Introduction: YES! You Can CNC Mill Metal! Eleksmill $200 Machine
I recently built a 20 ton press for using impression dies to create designs in copper plate. It started with a die that I bought from https://www.potterusa.com/impression-die-landis-b... These are extremely cool, but they aren't cheap. I wanted to see if I could make one myself which would open a whole world of possibilities.
I decided that i would try to start with an impression die of a shiba inu (a little dog that we have running around our house).
Step 1: Getting the Model Ready for CNC
To get the project started, I found an STL file on thingiverse: https://www.thingiverse.com/thing:1308678 built by Layerone. I imported the STL into fusion 360.
Because I only needed half of the dog to create the impression, I created a cylinder around the whole object (photo) with a height equal to half the dogs body. When I joined the two I basically had the positive side of the die.
The next step was to create the negative.
I exported the combined dog/cylinder as an STL, and imported it into Tinkercad. The awesome thing about Tinkercad is that you can use an object to cut something else by making it "invisible" and combining them.
Import the stl into tinkercad, and create another cylinder the same size so the dog is completely encased in the two cylinders. (photo 2) Select the imported object (to be molded) and turn that into a "hole"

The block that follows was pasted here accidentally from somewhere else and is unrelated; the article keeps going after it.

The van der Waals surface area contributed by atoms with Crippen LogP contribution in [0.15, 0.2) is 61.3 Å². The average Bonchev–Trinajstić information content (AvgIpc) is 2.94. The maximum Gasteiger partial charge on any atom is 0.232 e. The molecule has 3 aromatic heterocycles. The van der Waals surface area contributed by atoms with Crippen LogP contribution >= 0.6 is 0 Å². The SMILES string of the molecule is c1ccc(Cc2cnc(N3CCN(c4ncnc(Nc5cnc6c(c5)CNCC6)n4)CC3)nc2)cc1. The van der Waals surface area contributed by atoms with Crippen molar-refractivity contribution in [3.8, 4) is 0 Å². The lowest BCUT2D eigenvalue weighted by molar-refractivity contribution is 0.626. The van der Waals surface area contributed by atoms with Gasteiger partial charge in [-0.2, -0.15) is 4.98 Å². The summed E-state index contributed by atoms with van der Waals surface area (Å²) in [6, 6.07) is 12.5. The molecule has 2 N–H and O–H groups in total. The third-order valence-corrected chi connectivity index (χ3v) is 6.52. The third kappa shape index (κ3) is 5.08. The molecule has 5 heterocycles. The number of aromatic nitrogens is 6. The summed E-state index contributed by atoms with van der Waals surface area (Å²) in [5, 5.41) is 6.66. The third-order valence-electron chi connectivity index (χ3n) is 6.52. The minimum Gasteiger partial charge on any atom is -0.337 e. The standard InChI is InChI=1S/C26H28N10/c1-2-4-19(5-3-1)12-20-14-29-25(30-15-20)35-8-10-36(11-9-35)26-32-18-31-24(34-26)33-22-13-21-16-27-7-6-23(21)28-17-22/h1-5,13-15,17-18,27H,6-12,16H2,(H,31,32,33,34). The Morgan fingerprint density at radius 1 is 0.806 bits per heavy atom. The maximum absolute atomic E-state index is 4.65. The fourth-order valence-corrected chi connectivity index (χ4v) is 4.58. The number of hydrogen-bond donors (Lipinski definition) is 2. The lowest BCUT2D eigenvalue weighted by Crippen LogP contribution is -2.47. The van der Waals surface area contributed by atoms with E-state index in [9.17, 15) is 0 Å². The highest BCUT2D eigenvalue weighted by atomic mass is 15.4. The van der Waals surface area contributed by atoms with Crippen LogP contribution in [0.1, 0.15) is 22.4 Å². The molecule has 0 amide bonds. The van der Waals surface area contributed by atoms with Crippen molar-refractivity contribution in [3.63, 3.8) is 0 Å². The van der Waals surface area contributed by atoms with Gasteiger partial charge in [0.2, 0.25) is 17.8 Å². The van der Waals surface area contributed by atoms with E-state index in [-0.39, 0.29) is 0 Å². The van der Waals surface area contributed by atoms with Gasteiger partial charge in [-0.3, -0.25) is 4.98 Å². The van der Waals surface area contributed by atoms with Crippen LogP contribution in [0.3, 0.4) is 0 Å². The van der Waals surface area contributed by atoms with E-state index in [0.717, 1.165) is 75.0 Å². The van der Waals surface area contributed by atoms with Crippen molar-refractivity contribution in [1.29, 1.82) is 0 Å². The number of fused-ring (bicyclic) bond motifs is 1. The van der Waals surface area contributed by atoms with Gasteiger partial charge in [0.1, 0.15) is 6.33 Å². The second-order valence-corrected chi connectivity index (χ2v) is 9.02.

When they are aligned and together, you hit the combine button and they fuse together, creating the negative side. (photo 3) Export the final object as an STL and import it back into fusion 360. It will come in as a mesh adn will be pink.
Now you have your model (photo 4), time to get to the machining part.
Step 2: Setting Up the Machining Tool Path
The first photo shows the imported negative die as a mesh file.
I sized the model to about the size of the stock I had out in the garage. 40mm aluminum round bar stock.
When it was the correct size, i clicked over to the manufacture tab in the upper left. When you manufacture, you need to perform a setup: The stock size, the machine, and the tool size that you will be using. Nothing fancy, just the minimum is provided in picture 2 and 3.
That gets the machine set up, now it was time to set the tool path. I chose parallel tool setup with the details for each of the tabs. If you do the bare minimum, and then generate a toolpath, you will see what it will look like. The final photo.
Step 3: Generate the Code
There are a bunch of g code sending tools, the easiest one that I have found to use is Inventables Easel. Easel will allow you to plug in your CNC machine via USB and send the data. In order to get it to Easel, you need to do a post process in Fusion 360, photo 1. Save it to a folder on your computer.
Open Easel, locate the downloaded file and import it. When it is imported it will drop it onto the 0 -0 axis on the plane. If you zoom in, you will see the same toolpath pattern that was in Fusion.
Step 4: Mill!
The tools in photo 1 are the ones that came with the Eleksmill. They are engraving bits, but when I tried it, they will cut plastic, aluminum, and brass!
Photo 2 is the eleksmill (with a modification, but not required to do the milling discussed).
The video shows the cutting process.
Note: To attach the stock to the table: i put masking tape on the table, and and masking tape on the bottom of the stock. Then put super glue between the two pieces of masking tape. It works very well, and holds the material well.
Good luck, let me know if you have questions. There are also a TON of videos on youtube for using all the software tools.
Participated in the
CNC Contest 2020